The waters have peaked — probably

The water level has peaked in the Southern Lakes region, said Environment hydrology manager Richard Janowicz on Wednesday.

The water level has peaked in the Southern Lakes region, said Environment hydrology manager Richard Janowicz on Wednesday.

It hit its high Tuesday at 6 p.m. and has since dropped two centimetres, he said.

“If projections remain correct, it should stay stable for about a week and then start dropping slowly.”

But it all depends on Mother Nature.

“Everything is based on meteorological conditions,” he said.

“At this point, it’s the rainfall that’s the major contributor.”

Rainfall over the past two days caused water levels to rise an additional five centimetres.

However, there is a dry spell predicted for the next five days, he said.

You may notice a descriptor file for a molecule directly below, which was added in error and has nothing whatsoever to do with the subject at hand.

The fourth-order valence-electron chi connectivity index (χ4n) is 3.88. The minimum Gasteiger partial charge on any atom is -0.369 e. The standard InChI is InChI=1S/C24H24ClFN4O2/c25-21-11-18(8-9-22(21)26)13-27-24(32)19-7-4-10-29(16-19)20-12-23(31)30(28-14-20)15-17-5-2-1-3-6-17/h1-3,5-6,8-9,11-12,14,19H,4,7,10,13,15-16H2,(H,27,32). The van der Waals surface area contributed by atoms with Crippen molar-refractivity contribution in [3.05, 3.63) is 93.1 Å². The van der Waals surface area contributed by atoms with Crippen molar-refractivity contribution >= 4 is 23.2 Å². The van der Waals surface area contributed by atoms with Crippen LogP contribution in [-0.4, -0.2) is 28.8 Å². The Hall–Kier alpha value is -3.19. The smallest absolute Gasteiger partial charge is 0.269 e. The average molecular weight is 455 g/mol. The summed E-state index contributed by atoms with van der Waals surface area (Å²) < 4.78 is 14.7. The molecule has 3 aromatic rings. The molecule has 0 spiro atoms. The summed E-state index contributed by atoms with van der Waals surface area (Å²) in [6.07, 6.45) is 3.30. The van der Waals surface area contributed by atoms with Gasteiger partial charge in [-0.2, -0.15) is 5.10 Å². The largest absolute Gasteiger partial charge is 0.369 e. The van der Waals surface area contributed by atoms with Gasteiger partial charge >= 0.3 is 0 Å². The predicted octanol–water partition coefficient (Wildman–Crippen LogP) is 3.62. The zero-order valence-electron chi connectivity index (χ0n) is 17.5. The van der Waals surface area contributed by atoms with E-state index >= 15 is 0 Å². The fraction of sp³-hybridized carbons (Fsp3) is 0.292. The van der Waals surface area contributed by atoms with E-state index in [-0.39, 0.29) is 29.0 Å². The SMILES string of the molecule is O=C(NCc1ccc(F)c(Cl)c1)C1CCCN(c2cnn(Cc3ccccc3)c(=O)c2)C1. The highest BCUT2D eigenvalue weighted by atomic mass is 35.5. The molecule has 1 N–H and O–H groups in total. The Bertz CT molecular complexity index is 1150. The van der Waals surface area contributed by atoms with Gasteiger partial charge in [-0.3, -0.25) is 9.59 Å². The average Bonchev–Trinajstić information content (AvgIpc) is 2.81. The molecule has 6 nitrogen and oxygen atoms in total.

“And we’ve come over the hump in terms of temperature.

“Winter is on its way.”

Melting glaciers are the biggest contributor to water level and with things starting to cool down the flooding should subside, said Janowicz.

“Although in the last week, we’ve been above-average temperatures,” he added.

If the weather co-operates, water levels in the Southern Lakes region are expected to begin dropping about five centimetres a day, said Janowicz.

Now that levels on Army Beach Road have been lowered, emergency measures crews are focusing on removing water from smaller areas where water has built up, said Emergency Measures spokesperson George Maratos.

“And we are cutting back on volunteers.”

On Monday, emergency measure had 85,000 sandbags available for residents in need.

“Hats off to the volunteers — it’s quite remarkable,” said Maratos, noting the flood has brought the Marsh Lake community together. (GK)

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